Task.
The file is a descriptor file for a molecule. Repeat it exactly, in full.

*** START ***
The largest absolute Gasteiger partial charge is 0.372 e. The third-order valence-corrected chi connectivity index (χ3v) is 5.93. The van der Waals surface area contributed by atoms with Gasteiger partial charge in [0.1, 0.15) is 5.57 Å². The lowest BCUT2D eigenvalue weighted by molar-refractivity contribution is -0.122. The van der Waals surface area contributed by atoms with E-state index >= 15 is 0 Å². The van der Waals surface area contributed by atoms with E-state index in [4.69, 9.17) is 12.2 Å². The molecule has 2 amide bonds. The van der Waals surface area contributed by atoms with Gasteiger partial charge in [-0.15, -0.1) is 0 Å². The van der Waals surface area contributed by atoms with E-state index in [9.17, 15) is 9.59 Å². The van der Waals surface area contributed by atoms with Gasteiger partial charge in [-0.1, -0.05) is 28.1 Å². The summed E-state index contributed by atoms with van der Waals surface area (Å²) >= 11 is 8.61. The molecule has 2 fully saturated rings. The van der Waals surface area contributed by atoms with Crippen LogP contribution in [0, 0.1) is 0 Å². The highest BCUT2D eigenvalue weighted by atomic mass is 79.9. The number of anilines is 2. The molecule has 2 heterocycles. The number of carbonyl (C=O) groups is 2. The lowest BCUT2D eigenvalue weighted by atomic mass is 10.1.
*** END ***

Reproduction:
The largest absolute Gasteiger partial charge is 0.372 e. The third-order valence-corrected chi connectivity index (χ3v) is 5.93. The van der Waals surface area contributed by atoms with Gasteiger partial charge in [0.1, 0.15) is 5.57 Å². The lowest BCUT2D eigenvalue weighted by molar-refractivity contribution is -0.122. The van der Waals surface area contributed by atoms with E-state index >= 15 is 0 Å². The van der Waals surface area contributed by atoms with E-state index in [4.69, 9.17) is 12.2 Å². The molecule has 2 amide bonds. The van der Waals surface area contributed by atoms with Gasteiger partial charge in [-0.15, -0.1) is 0 Å². The van der Waals surface area contributed by atoms with E-state index in [9.17, 15) is 9.59 Å². The van der Waals surface area contributed by atoms with Gasteiger partial charge in [-0.1, -0.05) is 28.1 Å². The summed E-state index contributed by atoms with van der Waals surface area (Å²) >= 11 is 8.61. The molecule has 2 fully saturated rings. The van der Waals surface area contributed by atoms with Crippen LogP contribution in [0, 0.1) is 0 Å². The highest BCUT2D eigenvalue weighted by atomic mass is 79.9. The number of anilines is 2. The molecule has 2 heterocycles. The number of carbonyl (C=O) groups is 2. The lowest BCUT2D eigenvalue weighted by atomic mass is 10.1.